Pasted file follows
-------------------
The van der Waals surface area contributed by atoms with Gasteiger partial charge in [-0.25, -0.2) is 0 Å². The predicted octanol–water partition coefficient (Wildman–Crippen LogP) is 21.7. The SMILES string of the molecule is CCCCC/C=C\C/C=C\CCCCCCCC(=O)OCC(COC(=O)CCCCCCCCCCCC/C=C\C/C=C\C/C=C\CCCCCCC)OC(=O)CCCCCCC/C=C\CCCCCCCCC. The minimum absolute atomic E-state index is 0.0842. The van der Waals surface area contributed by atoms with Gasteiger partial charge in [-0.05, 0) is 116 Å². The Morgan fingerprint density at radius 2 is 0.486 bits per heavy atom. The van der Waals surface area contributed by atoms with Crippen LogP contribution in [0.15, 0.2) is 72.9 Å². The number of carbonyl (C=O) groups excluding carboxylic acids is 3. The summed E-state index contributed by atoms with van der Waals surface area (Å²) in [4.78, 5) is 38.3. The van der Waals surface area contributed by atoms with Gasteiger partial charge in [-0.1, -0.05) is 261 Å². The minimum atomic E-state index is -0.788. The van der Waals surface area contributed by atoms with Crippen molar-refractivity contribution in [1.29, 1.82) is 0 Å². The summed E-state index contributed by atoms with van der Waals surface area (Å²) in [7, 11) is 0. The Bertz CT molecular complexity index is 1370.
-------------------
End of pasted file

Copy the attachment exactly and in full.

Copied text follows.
The van der Waals surface area contributed by atoms with Gasteiger partial charge in [-0.25, -0.2) is 0 Å². The predicted octanol–water partition coefficient (Wildman–Crippen LogP) is 21.7. The SMILES string of the molecule is CCCCC/C=C\C/C=C\CCCCCCCC(=O)OCC(COC(=O)CCCCCCCCCCCC/C=C\C/C=C\C/C=C\CCCCCCC)OC(=O)CCCCCCC/C=C\CCCCCCCCC. The minimum absolute atomic E-state index is 0.0842. The van der Waals surface area contributed by atoms with Gasteiger partial charge in [-0.05, 0) is 116 Å². The Morgan fingerprint density at radius 2 is 0.486 bits per heavy atom. The van der Waals surface area contributed by atoms with Crippen LogP contribution in [0.15, 0.2) is 72.9 Å². The number of carbonyl (C=O) groups excluding carboxylic acids is 3. The summed E-state index contributed by atoms with van der Waals surface area (Å²) in [4.78, 5) is 38.3. The van der Waals surface area contributed by atoms with Gasteiger partial charge in [-0.1, -0.05) is 261 Å². The minimum atomic E-state index is -0.788. The van der Waals surface area contributed by atoms with Crippen molar-refractivity contribution in [1.29, 1.82) is 0 Å². The summed E-state index contributed by atoms with van der Waals surface area (Å²) in [7, 11) is 0. The Bertz CT molecular complexity index is 1370.